The Deadliest School Attack in the US Was Erased from History Because It Wasn’t Done With a Gun
As the media and the government continue to use the tragic shooting at a Parkland, Florida high school to push their various agendas, it is important to remember that psychopaths who want to kill a lot of people—will do so with or without a gun. In fact, the deadliest attack on a school to ever take place on US soil was done so without a single round being fired.
In Bath Township, Michigan, 44 people, mostly children, lost their lives when a man by the name of Andrew Kehoe blew up the town’s school. This attack is often disregarded by history as it paints a different narrative outside of the normal problem, reaction, solution of grabbing guns. As a result, it has largely been erased from the narrative.
As Smithsonian.com reports, the local institute of learning was Bath Consolidated School, built only five years earlier to replace the scattered one-room schools of the surrounding farmland. It had 314 students from around the region, many the sons and daughters of farmers. Some students were bused in, and all took classes with their peers over the course of elementary and high school.
Kehoe, an electrician, had snapped and become angry after the town’s taxes levied on his farm had forced him into foreclosure.
“He was notified last June that the mortgage on his farm would be foreclosed, and that may have been the circumstance that started the clockwork of anarchy and madness in his brain,” claimed the New York Times.
So, while he worked at the school as an electrician, he wired it with explosives. Luckily for half of the students in the school, the timer on one of Kehoe’s homemade explosives failed to go off so the tragedy could’ve been far worse. However, the catastrophe resulting from the 38 children and 6 adults who died was still utterly horrific.
“There was a pile of children about five or six under the roof and some of them had arms sticking out, some had legs, and some just their heads sticking out. They were unrecognizable because they were covered with dust, plaster and blood,” wrote local author Monty J. Ellsworth in his 1927 account, The Bath School Disaster. “It is a miracle that many parents didn’t lose their minds before the task of getting their children out of the ruins was completed. It was between five and six o’clock that evening before the last child was taken out.”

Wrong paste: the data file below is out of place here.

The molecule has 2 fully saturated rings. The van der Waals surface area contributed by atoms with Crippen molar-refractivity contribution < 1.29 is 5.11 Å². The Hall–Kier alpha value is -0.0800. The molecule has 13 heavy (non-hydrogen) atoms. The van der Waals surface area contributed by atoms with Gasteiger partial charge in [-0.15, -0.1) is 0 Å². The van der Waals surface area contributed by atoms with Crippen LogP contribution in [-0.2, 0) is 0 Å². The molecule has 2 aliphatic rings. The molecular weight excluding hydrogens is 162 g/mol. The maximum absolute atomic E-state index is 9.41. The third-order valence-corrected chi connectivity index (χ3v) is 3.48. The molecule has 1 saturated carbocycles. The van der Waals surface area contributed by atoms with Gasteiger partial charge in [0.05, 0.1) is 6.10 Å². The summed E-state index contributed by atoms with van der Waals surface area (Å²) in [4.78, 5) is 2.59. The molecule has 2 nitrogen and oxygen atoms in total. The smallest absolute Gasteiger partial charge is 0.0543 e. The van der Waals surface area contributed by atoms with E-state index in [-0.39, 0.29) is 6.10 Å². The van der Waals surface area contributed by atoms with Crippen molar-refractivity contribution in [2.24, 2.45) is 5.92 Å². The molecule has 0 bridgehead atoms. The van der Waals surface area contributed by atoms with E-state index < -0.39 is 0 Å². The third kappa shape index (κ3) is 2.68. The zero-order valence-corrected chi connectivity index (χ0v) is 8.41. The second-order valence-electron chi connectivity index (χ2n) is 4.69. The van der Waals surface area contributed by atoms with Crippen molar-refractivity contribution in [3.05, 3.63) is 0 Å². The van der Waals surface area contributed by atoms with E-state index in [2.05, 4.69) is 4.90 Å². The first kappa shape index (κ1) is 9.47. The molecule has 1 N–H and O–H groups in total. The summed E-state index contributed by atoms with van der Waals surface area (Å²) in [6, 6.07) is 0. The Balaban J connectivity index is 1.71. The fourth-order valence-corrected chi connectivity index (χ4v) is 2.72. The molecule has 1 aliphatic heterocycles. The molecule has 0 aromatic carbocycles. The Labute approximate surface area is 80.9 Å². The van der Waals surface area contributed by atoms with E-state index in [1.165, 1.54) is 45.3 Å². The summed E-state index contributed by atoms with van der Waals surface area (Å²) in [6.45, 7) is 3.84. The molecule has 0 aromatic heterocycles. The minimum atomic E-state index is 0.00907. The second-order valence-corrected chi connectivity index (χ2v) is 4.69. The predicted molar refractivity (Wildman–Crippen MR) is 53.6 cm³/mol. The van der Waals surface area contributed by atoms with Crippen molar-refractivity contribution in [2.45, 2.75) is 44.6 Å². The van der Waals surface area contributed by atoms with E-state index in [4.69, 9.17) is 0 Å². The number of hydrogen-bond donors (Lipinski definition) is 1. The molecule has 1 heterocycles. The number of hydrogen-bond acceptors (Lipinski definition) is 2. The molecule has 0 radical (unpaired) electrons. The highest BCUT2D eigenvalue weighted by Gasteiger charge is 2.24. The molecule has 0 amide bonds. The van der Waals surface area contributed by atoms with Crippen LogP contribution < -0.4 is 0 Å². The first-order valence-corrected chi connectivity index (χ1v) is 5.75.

Prior to setting off the explosives in the school, Kehoe murdered his family and burned down his farm. After the bombing, he blew up his car, killing himself and others nearby.
The story barely registered a blip in the national headlines at the time and was almost immediately wiped away by the news of Charles Lindbergh’s successful first-ever nonstop transatlantic flight two days after the bombing in 1927. And because Kehoe didn’t fit the stereotypical definition of a “terrorist” at the time, the United States quickly forgot about.
According to TIME, In the 1920s, the terrorists whom most Americans feared were anarchists. Newsreels regularly reported anarchist-related bombings and attacks in the U.S. and abroad. Anarchists were scary—but they were also characterized as shady foreigners. When people thought of anarchists, they thought of men like Sacco and Vanzetti, whose final appeal against death sentences had failed a few weeks before Kehoe’s attack. (They would be executed in August.) White men in small towns did not fit the mold.
Indeed, there is no mold for mass killers and instead of talking about solutions to stop the problem, Americans tend to focus more on the symptoms—as they are easier to use for the divide.
Until we have a rational discussion on mental health and the direct role of psychotropic drugs used in most of these killings, all the gun banter in the world will not stop the next psychopath from inflicting harm on the world’s most vulnerable—with or without bullets.